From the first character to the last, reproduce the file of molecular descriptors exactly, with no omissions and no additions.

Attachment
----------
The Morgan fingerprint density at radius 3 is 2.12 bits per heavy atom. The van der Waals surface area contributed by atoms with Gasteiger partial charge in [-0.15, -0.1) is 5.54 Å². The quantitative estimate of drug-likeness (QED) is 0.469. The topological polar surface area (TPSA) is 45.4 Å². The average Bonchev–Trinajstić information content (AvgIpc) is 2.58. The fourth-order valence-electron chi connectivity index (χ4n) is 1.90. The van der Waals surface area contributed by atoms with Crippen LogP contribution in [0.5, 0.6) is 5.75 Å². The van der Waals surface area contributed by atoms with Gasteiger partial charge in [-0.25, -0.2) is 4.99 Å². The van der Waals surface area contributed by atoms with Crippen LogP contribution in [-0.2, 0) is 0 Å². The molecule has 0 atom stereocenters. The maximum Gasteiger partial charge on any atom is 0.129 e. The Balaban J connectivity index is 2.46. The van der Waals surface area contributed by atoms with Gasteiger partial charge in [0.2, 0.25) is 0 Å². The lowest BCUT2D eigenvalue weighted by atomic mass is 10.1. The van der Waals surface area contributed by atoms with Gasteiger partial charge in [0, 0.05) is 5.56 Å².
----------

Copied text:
The Morgan fingerprint density at radius 3 is 2.12 bits per heavy atom. The van der Waals surface area contributed by atoms with Gasteiger partial charge in [-0.15, -0.1) is 5.54 Å². The quantitative estimate of drug-likeness (QED) is 0.469. The topological polar surface area (TPSA) is 45.4 Å². The average Bonchev–Trinajstić information content (AvgIpc) is 2.58. The fourth-order valence-electron chi connectivity index (χ4n) is 1.90. The van der Waals surface area contributed by atoms with Crippen LogP contribution in [0.5, 0.6) is 5.75 Å². The van der Waals surface area contributed by atoms with Gasteiger partial charge in [-0.25, -0.2) is 4.99 Å². The van der Waals surface area contributed by atoms with Crippen LogP contribution in [-0.2, 0) is 0 Å². The molecule has 0 atom stereocenters. The maximum Gasteiger partial charge on any atom is 0.129 e. The Balaban J connectivity index is 2.46. The van der Waals surface area contributed by atoms with Gasteiger partial charge in [0.2, 0.25) is 0 Å². The lowest BCUT2D eigenvalue weighted by atomic mass is 10.1. The van der Waals surface area contributed by atoms with Gasteiger partial charge in [0, 0.05) is 5.56 Å².